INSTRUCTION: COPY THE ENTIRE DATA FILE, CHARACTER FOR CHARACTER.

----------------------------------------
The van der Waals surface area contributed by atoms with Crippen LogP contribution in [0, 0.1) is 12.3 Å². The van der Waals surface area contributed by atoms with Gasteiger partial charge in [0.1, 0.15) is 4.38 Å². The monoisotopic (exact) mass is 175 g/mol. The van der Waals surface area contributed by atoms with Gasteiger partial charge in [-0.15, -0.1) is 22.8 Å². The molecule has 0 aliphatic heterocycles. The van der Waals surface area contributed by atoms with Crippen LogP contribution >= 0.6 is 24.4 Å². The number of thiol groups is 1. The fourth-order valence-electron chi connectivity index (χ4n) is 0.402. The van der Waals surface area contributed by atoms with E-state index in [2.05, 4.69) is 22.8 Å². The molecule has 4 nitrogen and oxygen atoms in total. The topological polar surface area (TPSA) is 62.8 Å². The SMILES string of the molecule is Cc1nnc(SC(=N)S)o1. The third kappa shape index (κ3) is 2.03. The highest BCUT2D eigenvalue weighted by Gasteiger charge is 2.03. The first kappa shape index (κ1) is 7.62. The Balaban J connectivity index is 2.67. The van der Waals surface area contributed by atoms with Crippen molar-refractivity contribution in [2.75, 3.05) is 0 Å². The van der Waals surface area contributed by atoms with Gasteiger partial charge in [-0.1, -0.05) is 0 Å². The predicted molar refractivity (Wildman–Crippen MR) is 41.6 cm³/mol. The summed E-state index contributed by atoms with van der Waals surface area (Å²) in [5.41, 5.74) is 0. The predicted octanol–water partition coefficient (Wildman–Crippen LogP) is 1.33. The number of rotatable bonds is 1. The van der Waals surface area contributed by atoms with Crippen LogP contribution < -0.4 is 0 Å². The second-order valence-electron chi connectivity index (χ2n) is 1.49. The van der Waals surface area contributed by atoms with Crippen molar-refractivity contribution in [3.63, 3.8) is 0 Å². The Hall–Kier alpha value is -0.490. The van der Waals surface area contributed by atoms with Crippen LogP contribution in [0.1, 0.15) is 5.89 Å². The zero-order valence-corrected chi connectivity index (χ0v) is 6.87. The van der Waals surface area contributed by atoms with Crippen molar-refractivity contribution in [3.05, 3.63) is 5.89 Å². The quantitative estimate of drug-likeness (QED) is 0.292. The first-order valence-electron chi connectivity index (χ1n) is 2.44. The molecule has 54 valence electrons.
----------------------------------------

The van der Waals surface area contributed by atoms with Crippen LogP contribution in [0, 0.1) is 12.3 Å². The van der Waals surface area contributed by atoms with Gasteiger partial charge in [0.1, 0.15) is 4.38 Å². The monoisotopic (exact) mass is 175 g/mol. The van der Waals surface area contributed by atoms with Gasteiger partial charge in [-0.15, -0.1) is 22.8 Å². The molecule has 0 aliphatic heterocycles. The van der Waals surface area contributed by atoms with Crippen LogP contribution >= 0.6 is 24.4 Å². The number of thiol groups is 1. The fourth-order valence-electron chi connectivity index (χ4n) is 0.402. The van der Waals surface area contributed by atoms with E-state index in [2.05, 4.69) is 22.8 Å². The molecule has 4 nitrogen and oxygen atoms in total. The topological polar surface area (TPSA) is 62.8 Å². The SMILES string of the molecule is Cc1nnc(SC(=N)S)o1. The third kappa shape index (κ3) is 2.03. The highest BCUT2D eigenvalue weighted by Gasteiger charge is 2.03. The first kappa shape index (κ1) is 7.62. The Balaban J connectivity index is 2.67. The van der Waals surface area contributed by atoms with Crippen molar-refractivity contribution in [2.75, 3.05) is 0 Å². The van der Waals surface area contributed by atoms with Gasteiger partial charge in [-0.1, -0.05) is 0 Å². The predicted molar refractivity (Wildman–Crippen MR) is 41.6 cm³/mol. The summed E-state index contributed by atoms with van der Waals surface area (Å²) in [5.41, 5.74) is 0. The predicted octanol–water partition coefficient (Wildman–Crippen LogP) is 1.33. The number of rotatable bonds is 1. The van der Waals surface area contributed by atoms with Crippen LogP contribution < -0.4 is 0 Å². The second-order valence-electron chi connectivity index (χ2n) is 1.49. The van der Waals surface area contributed by atoms with Crippen molar-refractivity contribution in [3.63, 3.8) is 0 Å². The Hall–Kier alpha value is -0.490. The van der Waals surface area contributed by atoms with Crippen LogP contribution in [0.1, 0.15) is 5.89 Å². The zero-order valence-corrected chi connectivity index (χ0v) is 6.87. The van der Waals surface area contributed by atoms with Crippen molar-refractivity contribution in [3.05, 3.63) is 5.89 Å². The quantitative estimate of drug-likeness (QED) is 0.292. The first-order valence-electron chi connectivity index (χ1n) is 2.44. The molecule has 54 valence electrons.